“We, the undersigned, petition the Legislative Assembly of Ontario as follows:

“To support full-day kindergarten and to follow the implementation schedule which will complete the program by 2015.”

I will gladly sign this petition and send it up with Sydney.


Mr. Peter Shurman: I have here a petition being read in the Legislature for the first time, 123 pages long and signed by 1,229 people who come from my riding of Thornhill, Glen Shields, Brownridge and Concord West. It reads:

“To the Legislative Assembly of Ontario:

“Whereas the Ministry of Transportation of Ontario and GO/Metrolinx are currently proposing the construction of a GO/Metrolinx intermodal station hub and parking lot on crown land (land registry PIN number 032320650) owned by the Ontario Realty Corporation, land which adjoins to the east of the Concord West community in the city of Vaughan and has been in the community’s traditional green space; and

“Whereas the land in question is ecologically sensitive and demonstrably part of the Bartley Smith Greenway; and

“Whereas safe access to this land and the said greenway by the Concord West community residents and seniors is needed from Rockview Gardens;

“We, the undersigned, petition the Legislative Assembly of Ontario as follows:

“That the McGuinty government transfer the subject land from the Ontario Realty Corporation to the Toronto and Region Conservation Authority.”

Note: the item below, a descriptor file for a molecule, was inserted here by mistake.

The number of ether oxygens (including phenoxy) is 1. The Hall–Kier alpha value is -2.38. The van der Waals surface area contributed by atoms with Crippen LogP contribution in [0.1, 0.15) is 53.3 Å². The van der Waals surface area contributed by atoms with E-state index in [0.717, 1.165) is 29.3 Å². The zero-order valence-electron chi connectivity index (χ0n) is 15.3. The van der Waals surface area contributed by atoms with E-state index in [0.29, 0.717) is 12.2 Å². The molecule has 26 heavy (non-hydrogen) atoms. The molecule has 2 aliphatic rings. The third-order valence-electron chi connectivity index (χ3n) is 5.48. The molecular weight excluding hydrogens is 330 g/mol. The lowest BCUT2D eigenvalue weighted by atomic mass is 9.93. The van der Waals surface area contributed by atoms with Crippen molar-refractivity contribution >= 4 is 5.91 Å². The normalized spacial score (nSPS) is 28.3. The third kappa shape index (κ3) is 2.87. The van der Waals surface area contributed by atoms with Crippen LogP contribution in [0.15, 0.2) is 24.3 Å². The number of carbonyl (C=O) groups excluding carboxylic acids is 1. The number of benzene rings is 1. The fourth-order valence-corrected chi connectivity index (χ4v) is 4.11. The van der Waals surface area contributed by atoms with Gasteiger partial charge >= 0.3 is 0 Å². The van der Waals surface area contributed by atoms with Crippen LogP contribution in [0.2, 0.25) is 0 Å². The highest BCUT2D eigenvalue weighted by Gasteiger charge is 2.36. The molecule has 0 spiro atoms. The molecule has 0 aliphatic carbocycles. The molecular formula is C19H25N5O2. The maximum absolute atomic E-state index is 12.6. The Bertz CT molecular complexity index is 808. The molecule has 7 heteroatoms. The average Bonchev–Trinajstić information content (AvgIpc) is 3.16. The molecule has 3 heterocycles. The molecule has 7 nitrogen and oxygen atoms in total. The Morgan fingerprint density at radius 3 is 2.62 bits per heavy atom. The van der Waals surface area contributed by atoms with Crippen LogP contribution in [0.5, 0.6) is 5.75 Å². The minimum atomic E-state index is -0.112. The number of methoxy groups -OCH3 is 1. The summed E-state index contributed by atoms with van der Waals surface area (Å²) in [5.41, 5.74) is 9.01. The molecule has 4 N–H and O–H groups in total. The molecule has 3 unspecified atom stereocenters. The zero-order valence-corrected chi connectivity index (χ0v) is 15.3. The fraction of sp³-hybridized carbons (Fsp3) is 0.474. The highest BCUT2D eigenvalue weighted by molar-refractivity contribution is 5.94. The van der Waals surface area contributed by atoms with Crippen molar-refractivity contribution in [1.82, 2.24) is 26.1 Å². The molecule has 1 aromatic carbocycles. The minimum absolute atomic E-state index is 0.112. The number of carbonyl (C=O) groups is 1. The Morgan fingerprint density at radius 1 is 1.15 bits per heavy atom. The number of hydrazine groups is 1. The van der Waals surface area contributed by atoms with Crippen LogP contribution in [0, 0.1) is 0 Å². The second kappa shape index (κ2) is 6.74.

I agree with this petition. I affix my name to it and file it with page Fatemah, from Thornhill.


Mme France Gélinas: Il me fait plaisir de présenter une pétition qui a été avancée par M. Conrad Mazerolle de l’Association des enseignants francophones de l’Ontario.

« Attendu que les grèves et les lock-out sont rares; en moyenne, 97 % des conventions collectives sont négociées sans arrêt de travail; et

« Attendu que des lois contre le remplacement temporaire des travailleurs existent au Québec depuis 1978 et en Colombie-Britannique depuis 1993, et les gouvernements successifs de ces deux provinces n’ont jamais abrogé ces lois; et

« Attendu que la loi contre le remplacement temporaire des travailleurs a réduit la longueur et la discorde des conflits du travail; et

« Attendu que le remplacement temporaire des travailleurs pendant une grève ou un lock-out compromet le tissu social d’une communauté à court et à long terme ainsi que le bien-être de ses résidents », ils demandent à l’Assemblée « d’adopter une loi interdisant le remplacement temporaire de travailleurs pendant une grève ou un lock-out. »

J’appuie cette pétition.


Mr. Kim Craitor: I’m pleased to stand and read in the following petition. I would like to thank Mrs. Darlene Hachey from Windsor for her support in putting together over 2,000 signatures on these petitions. It reads as follows:

“To the Legislative Assembly of Ontario:

“We, the people of Ontario, deserve and have the right to request an amendment to the Children’s Law Reform Act to emphasize the importance of children’s relationships with their parents and grandparents, as requested in Bill 22, put forward by MPP Kim Craitor.

“Whereas subsection 20(2.1) requires parents and others with custody of children to refrain from unreasonably placing obstacles to personal relations between the children and their grandparents; and

“Whereas subsection 24(2) contains a list of matters that a court must consider when determining the best interests of a child. The bill amends that subsection to include a specific reference to the importance of maintaining emotional ties between children and grandparents; and

“Whereas subsection 24(2.1) requires a court that is considering custody of or access to a child to give effect to the principle that a child should have as much contact with each ... grandparent as is consistent with the best interests of the child”; and, finally,